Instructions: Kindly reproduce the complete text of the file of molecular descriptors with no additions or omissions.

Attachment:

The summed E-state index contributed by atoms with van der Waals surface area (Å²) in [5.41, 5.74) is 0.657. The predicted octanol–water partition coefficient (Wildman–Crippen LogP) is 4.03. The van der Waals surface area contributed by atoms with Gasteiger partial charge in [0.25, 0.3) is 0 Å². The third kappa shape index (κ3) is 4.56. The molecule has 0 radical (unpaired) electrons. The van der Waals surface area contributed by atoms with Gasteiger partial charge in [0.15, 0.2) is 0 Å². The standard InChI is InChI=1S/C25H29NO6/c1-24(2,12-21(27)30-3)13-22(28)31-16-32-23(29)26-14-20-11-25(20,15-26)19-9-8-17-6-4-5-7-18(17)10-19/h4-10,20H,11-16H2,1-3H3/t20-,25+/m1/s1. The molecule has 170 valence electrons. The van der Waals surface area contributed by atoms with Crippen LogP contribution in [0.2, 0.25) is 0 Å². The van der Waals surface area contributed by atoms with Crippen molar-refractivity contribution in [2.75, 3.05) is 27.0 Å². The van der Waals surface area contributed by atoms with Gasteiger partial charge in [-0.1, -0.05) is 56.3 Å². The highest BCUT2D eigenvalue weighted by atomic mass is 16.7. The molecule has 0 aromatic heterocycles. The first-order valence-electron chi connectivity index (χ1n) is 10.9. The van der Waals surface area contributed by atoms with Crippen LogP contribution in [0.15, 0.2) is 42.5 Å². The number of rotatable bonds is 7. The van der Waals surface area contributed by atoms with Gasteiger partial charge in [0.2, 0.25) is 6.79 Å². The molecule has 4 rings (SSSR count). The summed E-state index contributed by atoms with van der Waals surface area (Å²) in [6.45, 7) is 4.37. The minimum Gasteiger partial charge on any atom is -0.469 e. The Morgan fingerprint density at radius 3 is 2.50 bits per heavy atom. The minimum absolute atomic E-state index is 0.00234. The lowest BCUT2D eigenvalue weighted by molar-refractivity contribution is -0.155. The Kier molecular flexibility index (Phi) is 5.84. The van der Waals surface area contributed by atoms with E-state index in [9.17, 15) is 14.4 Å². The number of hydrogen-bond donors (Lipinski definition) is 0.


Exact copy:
The summed E-state index contributed by atoms with van der Waals surface area (Å²) in [5.41, 5.74) is 0.657. The predicted octanol–water partition coefficient (Wildman–Crippen LogP) is 4.03. The van der Waals surface area contributed by atoms with Gasteiger partial charge in [0.25, 0.3) is 0 Å². The third kappa shape index (κ3) is 4.56. The molecule has 0 radical (unpaired) electrons. The van der Waals surface area contributed by atoms with Gasteiger partial charge in [0.15, 0.2) is 0 Å². The standard InChI is InChI=1S/C25H29NO6/c1-24(2,12-21(27)30-3)13-22(28)31-16-32-23(29)26-14-20-11-25(20,15-26)19-9-8-17-6-4-5-7-18(17)10-19/h4-10,20H,11-16H2,1-3H3/t20-,25+/m1/s1. The molecule has 170 valence electrons. The van der Waals surface area contributed by atoms with Crippen LogP contribution in [0.2, 0.25) is 0 Å². The van der Waals surface area contributed by atoms with Crippen molar-refractivity contribution in [2.75, 3.05) is 27.0 Å². The van der Waals surface area contributed by atoms with Gasteiger partial charge in [-0.1, -0.05) is 56.3 Å². The highest BCUT2D eigenvalue weighted by atomic mass is 16.7. The molecule has 0 aromatic heterocycles. The first-order valence-electron chi connectivity index (χ1n) is 10.9. The van der Waals surface area contributed by atoms with Crippen LogP contribution in [0.15, 0.2) is 42.5 Å². The number of rotatable bonds is 7. The van der Waals surface area contributed by atoms with Gasteiger partial charge in [0.2, 0.25) is 6.79 Å². The molecule has 4 rings (SSSR count). The summed E-state index contributed by atoms with van der Waals surface area (Å²) in [6.45, 7) is 4.37. The minimum Gasteiger partial charge on any atom is -0.469 e. The Morgan fingerprint density at radius 3 is 2.50 bits per heavy atom. The minimum absolute atomic E-state index is 0.00234. The lowest BCUT2D eigenvalue weighted by molar-refractivity contribution is -0.155. The Kier molecular flexibility index (Phi) is 5.84. The van der Waals surface area contributed by atoms with E-state index in [9.17, 15) is 14.4 Å². The number of hydrogen-bond donors (Lipinski definition) is 0.